So yes, once you take the “pure wiki” out of the rarified environment of specialists or small groups, you definitely have to impose some top-down structure and peer review. I don’t think anyone but the most absurdly wide-eyed idealists would say differently.
He answers that he was indeed talking about the purely democratic wiki, and also asks if even in the specialized info areas, there could be such a thing as “too many” involved, that would erode quality.
I think that’s entirely possible, sure. But to some degree I wonder if it misses the point.
In fact, calling Wikipedia after an encyclopedia kind of misses the point too. I think it’s part of what’s throwing so many people off. But I’m not sure what else to call it, really. Other than “The Big General Knowledge Wiki.”
To my knowledge, even the first simple “idealistic” wikis were never meant as “authoritative” sources of knowledge (and by authority here, I mean the conventionally agreed upon and empirically verified facts on a topic). It was a place for quick gatherings over certain topics, simple entry and editing, for groups of people who wanted a place where all their thoughts could stick for later viewing and shaping. That’s great … and that’s what Wikipedia really is, just very very large. It does its job very well: it acts as a quick, simple repository of what people are thinking or communicating about particular topics. It’s not made for eloquence or even necessarily permanence.
Wikipedia is an experiment in taking that totally open environment (the wiki) and seeing what happens if we layer into it elements of traditional knowledge-authority-making. And (I think wisely) the organizers started with as little structure as possible rather than assuming it needed too much. Because it’s a living, breathing entity that can change over time through the actions of its community, it didn’t have to be a Parthenon. It just had to be a decent Quonset Hut. The other feature can be added and tweaked as needed.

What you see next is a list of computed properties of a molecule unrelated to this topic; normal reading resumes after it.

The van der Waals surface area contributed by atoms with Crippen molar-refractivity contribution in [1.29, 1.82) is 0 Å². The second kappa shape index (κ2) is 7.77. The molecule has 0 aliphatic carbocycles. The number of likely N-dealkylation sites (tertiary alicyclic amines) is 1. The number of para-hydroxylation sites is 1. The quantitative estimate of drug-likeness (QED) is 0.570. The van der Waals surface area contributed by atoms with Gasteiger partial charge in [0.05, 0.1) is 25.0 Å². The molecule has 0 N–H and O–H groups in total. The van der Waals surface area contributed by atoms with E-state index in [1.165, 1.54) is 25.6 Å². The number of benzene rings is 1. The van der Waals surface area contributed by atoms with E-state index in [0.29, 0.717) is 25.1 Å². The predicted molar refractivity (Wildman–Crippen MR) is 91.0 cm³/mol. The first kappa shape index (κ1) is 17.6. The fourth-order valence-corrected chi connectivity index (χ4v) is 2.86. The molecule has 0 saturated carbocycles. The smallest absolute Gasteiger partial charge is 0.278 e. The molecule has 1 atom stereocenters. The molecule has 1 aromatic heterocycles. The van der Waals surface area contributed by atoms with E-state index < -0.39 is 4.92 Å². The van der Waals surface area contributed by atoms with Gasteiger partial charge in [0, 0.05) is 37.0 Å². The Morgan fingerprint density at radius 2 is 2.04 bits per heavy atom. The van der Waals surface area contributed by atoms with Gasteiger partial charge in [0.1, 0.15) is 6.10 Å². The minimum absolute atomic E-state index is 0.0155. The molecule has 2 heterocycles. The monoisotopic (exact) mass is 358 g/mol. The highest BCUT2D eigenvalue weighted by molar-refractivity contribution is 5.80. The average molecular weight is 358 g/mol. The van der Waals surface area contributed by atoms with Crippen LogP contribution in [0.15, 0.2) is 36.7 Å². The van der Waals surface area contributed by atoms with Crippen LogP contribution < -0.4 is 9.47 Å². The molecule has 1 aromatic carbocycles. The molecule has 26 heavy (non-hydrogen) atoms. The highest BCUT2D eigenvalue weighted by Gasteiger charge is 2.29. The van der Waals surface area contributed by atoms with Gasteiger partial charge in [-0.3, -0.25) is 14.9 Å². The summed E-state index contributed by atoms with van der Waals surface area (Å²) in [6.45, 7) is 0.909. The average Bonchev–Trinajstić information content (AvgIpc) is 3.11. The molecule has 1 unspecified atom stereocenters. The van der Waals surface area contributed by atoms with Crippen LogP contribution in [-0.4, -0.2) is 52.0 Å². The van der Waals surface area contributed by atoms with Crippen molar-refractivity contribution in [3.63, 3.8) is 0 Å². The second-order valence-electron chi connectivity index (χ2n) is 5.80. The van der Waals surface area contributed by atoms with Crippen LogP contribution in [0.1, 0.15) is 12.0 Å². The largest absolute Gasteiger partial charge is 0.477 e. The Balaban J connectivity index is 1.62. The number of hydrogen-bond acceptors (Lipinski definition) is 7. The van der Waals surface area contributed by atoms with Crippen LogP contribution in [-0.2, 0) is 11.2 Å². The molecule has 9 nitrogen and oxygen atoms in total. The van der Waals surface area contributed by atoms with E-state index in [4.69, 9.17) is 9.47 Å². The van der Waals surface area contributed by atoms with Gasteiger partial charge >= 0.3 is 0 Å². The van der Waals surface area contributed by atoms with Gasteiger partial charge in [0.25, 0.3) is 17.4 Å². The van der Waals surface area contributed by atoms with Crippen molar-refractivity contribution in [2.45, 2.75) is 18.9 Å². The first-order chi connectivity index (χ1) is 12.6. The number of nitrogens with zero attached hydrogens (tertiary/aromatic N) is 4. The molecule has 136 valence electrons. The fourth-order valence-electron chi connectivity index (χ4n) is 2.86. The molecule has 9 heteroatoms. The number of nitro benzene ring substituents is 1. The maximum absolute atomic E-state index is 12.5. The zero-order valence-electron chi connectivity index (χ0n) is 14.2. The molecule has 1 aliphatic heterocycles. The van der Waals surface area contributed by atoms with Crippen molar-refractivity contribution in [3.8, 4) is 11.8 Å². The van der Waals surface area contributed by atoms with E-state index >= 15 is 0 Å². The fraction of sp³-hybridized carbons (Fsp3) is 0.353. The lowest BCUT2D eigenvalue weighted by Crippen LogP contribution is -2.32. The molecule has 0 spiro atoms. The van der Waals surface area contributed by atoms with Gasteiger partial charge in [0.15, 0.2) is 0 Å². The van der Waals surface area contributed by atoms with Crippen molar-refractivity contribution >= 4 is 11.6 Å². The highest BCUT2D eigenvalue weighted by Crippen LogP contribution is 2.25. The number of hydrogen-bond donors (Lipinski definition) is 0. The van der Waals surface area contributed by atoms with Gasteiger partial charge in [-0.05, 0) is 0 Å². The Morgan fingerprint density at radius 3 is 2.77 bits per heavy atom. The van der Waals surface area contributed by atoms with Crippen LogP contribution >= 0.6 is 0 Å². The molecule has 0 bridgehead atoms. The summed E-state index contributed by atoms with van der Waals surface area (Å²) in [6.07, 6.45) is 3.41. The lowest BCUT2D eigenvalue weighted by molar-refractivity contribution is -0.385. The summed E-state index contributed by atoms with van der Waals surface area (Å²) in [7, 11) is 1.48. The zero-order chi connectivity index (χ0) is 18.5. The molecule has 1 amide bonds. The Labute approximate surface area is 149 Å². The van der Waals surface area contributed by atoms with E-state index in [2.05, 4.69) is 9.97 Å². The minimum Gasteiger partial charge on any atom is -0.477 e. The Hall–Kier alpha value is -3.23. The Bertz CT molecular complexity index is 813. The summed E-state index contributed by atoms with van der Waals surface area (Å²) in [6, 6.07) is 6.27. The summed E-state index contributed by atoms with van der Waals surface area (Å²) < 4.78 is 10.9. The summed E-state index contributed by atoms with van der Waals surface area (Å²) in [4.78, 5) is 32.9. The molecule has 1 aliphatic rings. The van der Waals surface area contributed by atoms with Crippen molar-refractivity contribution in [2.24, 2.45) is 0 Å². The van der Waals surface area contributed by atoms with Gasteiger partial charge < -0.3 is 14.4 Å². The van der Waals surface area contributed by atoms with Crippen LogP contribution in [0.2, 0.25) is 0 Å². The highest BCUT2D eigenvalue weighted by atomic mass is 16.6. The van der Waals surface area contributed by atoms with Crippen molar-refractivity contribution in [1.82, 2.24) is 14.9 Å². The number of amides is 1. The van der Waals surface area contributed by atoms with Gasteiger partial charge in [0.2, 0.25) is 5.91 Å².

As for the messiness and unevenness, I think people need to get over it. If you prefer your information pre-packaged and pre-authorized, go to the traditonal sources (not that they’ll all be correct, but at least you won’t get in *trouble* for it, probably — you can always say “I checked in a real book!” Kind of like all those companies using Linux even though they bought it from IBM — because it’s more official and feels less risky and messy.)
All Wikipedia does is take the relatively invisible market of ideas, the activity of the knowledge hive, and make it visible, in all its messy glory. “Official” knowledge came from the same hive — but the activity wasn’t out there for everyone to watch. It was in academic conferences or the editorial meetings at People magazine.
But we still need “peer reviewed” authoritative decisionmaking around what information should be referred to when somebody wants “the right answer.”
So, Wikipedia, I think, ought to explain this somehow to its users. Now that the community using it has gone way beyond the early adopter crowd, and hits on all kinds of things on Google are pointing to Wikipedia in the first 10 lines, they probably should let people know: what you read here was put here mostly by people like you. Always check primary sources, etc etc etc .
At some point, Wikipedia needs to have ways of denoting how ‘official’ something is — maybe a coding system, where the Quantum Physics page has several physicists looking after it, but the J-Lo page is basically a free for all?
I believe in the Wiki Way. I do. I just think it’s only one virtue among many, and that it has to be shaped to meet the demands of different contexts.